Six years after its banks collapsed under a ton of toxic mortgages, and three years after receiving a $93 billion international bailout, Ireland is about to make history. On Dec. 15, it will be the first euro-area country to emerge from its rescue program.

An inspection team from the European Union, the European Central Bank and the International Monetary Fund — the so-called troika — descended on Dublin on Oct. 29 for a 10-day negotiation over what comes next.

Ireland sees its exit from the bailout and the demanding conditions that went with it as restoring the country’s sovereignty. It’s impatient to break free. That’s why the government is hesitant to seek an emergency line of credit, which would again come with strings. This hesitation is understandable, but it’s a mistake nonetheless.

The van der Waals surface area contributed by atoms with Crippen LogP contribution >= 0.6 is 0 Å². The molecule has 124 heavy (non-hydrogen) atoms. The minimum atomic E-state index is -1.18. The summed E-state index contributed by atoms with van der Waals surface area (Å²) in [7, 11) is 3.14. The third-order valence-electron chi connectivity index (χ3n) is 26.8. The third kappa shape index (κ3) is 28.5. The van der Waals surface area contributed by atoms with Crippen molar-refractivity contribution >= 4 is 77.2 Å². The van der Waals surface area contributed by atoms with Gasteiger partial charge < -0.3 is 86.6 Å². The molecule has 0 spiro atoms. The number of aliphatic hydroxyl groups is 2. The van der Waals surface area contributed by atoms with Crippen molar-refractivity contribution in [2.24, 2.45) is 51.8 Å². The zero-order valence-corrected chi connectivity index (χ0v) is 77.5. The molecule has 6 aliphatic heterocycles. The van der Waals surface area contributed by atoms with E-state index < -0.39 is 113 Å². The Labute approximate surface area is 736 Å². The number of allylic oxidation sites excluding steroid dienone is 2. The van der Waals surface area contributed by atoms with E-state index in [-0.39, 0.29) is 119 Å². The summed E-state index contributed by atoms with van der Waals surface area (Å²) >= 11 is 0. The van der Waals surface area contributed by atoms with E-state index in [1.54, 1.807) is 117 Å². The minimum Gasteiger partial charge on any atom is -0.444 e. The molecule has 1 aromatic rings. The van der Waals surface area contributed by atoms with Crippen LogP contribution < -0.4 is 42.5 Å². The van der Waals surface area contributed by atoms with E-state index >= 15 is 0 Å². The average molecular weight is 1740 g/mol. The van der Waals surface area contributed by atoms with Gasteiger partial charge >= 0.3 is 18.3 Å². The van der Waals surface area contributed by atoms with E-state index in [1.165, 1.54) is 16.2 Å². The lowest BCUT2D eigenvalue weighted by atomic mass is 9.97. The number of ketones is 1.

The Irish recovery is weak, and new setbacks are possible. A credit line, preferably one that would preserve Ireland’s eligibility for the European Central Bank’s bond-buying program, would help to calm investors’ nerves. The troika should urge Prime Minister Enda Kenny to accept a safety net — and make it easy for him to do so. It shouldn’t demand more budget cuts or tax increases, which would stifle growth and inflame popular opposition.

Bloomberg News (Nov. 6)